When these digital well-being features are spoken about in keynotes, the presentations typically highlight the ways in which reclaiming your wasted time will make you more focused and productive. It’s as if the time has to go someplace, and it ought to go someplace where it can make money.

It’s not egregious, but it is interesting that Harris has made no mention of Odell’s book, which was published just a few weeks ago, has been widely covered in the press, and neatly excises Silicon Valley from any proposed solution to Silicon Valley. She’d rather the reclaimed time go no place, and that we stop seeing ourselves as things that are obligated to make use of all our time.

It’s not precisely Harris’s fault, but he’s not the first man — and they are always men — to be hailed as the ex-tech guy who will lead us to tech salvation.

Reformed technologists come out of the woodwork every year. In 2017 it was Facebook’s former vice president of user growth Chamath Palihapitiya doing a quick press tour expressing his “tremendous guilt” about Facebook’s “short-term, dopamine-driven feedback loops destroying how society works.” (Concluding that Facebook “overwhelmingly does good in the world.”)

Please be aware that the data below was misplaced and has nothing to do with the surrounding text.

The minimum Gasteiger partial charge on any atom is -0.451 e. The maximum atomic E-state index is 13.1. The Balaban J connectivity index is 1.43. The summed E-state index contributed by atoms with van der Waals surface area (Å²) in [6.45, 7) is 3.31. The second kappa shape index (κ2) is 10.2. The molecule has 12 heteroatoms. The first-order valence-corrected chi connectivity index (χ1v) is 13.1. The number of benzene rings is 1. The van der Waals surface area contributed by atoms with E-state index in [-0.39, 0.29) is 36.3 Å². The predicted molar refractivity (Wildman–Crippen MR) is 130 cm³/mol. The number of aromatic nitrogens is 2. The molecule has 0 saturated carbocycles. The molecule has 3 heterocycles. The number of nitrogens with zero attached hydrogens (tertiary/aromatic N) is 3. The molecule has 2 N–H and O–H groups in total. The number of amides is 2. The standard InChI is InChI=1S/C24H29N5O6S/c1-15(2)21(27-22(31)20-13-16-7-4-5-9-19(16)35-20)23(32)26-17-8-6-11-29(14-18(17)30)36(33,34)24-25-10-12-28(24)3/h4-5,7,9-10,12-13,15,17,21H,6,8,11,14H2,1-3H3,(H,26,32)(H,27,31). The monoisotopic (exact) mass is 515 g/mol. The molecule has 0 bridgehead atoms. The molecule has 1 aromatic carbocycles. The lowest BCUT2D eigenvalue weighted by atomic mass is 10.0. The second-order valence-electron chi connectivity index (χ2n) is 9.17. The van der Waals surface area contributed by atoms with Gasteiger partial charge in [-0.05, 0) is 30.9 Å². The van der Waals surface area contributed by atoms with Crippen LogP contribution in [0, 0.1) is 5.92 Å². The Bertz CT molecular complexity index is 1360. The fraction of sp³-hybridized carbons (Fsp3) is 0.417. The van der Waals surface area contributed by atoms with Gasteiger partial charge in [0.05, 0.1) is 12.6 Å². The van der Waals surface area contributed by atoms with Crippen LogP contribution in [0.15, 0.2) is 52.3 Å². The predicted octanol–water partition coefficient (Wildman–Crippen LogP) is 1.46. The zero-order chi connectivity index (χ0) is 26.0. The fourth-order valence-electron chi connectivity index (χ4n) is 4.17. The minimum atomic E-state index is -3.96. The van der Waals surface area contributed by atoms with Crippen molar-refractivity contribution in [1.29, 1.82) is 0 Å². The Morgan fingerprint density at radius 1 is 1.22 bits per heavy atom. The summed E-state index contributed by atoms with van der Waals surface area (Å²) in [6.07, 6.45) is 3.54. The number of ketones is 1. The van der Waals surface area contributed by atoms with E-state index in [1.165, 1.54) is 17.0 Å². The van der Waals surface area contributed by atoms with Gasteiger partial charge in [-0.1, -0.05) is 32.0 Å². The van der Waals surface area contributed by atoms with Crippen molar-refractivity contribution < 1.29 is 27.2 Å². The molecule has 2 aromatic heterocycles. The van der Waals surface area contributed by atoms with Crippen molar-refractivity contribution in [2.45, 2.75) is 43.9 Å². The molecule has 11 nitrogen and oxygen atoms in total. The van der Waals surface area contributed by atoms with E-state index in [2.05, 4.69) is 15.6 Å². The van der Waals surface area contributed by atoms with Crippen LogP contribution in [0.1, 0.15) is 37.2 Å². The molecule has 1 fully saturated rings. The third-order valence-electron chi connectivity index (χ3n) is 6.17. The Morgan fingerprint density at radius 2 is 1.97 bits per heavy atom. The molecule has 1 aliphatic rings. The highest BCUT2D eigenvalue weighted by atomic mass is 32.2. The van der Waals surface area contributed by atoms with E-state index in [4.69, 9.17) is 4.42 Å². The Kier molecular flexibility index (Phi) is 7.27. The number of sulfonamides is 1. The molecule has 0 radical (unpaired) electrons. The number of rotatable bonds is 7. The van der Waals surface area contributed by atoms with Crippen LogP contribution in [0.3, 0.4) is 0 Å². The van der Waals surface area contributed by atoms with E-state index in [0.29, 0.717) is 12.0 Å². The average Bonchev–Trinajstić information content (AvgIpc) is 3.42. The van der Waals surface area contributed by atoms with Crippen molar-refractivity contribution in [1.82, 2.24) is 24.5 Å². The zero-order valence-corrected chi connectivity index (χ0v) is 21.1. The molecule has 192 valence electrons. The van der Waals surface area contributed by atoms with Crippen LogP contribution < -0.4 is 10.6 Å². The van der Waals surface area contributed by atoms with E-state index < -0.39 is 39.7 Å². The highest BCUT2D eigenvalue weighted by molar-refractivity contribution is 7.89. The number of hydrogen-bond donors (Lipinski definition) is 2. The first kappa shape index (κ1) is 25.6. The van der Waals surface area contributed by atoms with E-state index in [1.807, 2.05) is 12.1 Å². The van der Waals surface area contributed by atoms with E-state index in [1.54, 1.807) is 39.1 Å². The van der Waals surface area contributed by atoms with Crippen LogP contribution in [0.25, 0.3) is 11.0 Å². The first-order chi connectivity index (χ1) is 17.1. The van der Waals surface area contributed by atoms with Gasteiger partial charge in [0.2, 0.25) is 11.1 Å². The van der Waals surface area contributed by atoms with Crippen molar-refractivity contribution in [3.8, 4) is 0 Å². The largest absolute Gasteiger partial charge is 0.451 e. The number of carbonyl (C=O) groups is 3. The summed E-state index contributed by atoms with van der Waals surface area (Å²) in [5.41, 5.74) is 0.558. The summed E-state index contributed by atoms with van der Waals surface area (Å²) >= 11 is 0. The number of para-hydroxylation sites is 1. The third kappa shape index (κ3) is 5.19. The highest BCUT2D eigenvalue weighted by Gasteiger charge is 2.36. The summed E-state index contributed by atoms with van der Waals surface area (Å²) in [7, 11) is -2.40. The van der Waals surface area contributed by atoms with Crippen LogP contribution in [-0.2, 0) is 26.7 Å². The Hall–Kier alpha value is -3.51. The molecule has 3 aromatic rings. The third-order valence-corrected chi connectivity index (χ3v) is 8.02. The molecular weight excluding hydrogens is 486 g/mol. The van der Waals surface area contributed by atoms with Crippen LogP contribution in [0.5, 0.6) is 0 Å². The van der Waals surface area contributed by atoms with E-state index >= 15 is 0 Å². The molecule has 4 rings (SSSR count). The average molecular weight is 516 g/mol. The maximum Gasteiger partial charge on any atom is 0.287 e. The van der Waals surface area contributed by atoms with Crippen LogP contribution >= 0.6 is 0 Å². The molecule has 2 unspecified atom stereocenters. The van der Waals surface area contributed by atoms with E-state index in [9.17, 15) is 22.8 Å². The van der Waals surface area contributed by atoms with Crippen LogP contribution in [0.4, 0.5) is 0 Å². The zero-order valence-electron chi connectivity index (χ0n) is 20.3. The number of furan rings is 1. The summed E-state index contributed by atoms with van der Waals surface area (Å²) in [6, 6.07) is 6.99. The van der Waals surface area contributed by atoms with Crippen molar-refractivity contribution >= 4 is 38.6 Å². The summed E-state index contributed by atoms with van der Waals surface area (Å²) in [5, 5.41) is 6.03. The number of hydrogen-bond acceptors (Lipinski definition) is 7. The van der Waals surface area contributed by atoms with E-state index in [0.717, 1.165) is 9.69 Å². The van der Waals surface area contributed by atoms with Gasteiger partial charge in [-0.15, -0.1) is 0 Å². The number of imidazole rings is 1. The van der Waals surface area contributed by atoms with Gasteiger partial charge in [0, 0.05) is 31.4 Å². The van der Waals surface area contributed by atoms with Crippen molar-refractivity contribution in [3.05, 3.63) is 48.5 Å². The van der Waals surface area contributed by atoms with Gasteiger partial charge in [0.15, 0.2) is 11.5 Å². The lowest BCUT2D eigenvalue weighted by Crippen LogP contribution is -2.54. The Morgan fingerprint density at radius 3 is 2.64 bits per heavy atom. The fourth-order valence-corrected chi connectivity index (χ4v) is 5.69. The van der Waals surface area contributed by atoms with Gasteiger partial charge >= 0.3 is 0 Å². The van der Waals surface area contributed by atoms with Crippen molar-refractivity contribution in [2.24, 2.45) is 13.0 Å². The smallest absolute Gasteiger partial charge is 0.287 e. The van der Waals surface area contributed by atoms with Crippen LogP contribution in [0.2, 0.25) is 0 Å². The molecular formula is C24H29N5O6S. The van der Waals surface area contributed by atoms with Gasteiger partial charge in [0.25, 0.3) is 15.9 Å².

This was a month after Napster founder and early Facebook investor Sean Parker declared himself a “conscientious objector” to social media and expressed his guilt. Former Facebook product manager Antonio Garcia Martinez — who left the company’s ad-targeting team in 2013 — became a best-selling author and sought-after pundit when he published Chaos Monkeys: Inside the Silicon Valley Money Machine in 2016. Yet Business Insider dubbed Harris “AN UNLIKELY REVOLUTIONARY” in all caps this month.

Harris’s team put out a press release on Tuesday, which is written as press releases are: “Over 300 people, representing a broad and influential spectrum of leaders, decision makers and scholars from in and around the technology industry, gathered today,” it starts. At this summit, Harris and Raskin announced that they would launch a podcast, hosted by the two of them, in conversation with “some of the most sophisticated experts in human nature.” They also produced a bulleted list of people who ought to pay attention to their ideas: policymakers, designers, technologists, the media, and researchers.

At the end, they gave out bookmarks with takeaways written on them: Humane technology “embraces our cognitive and societal ergonomics,” and “creates a world where humanity is capable of taking on existential risks.” These instructions strike me as vague, bordering on inactionable. But more importantly, they are obviously directed at the people who will be creating more technology, not the people who are already living with it. They do not have any special significance to me, someone whose main choice is to use an app or not use it.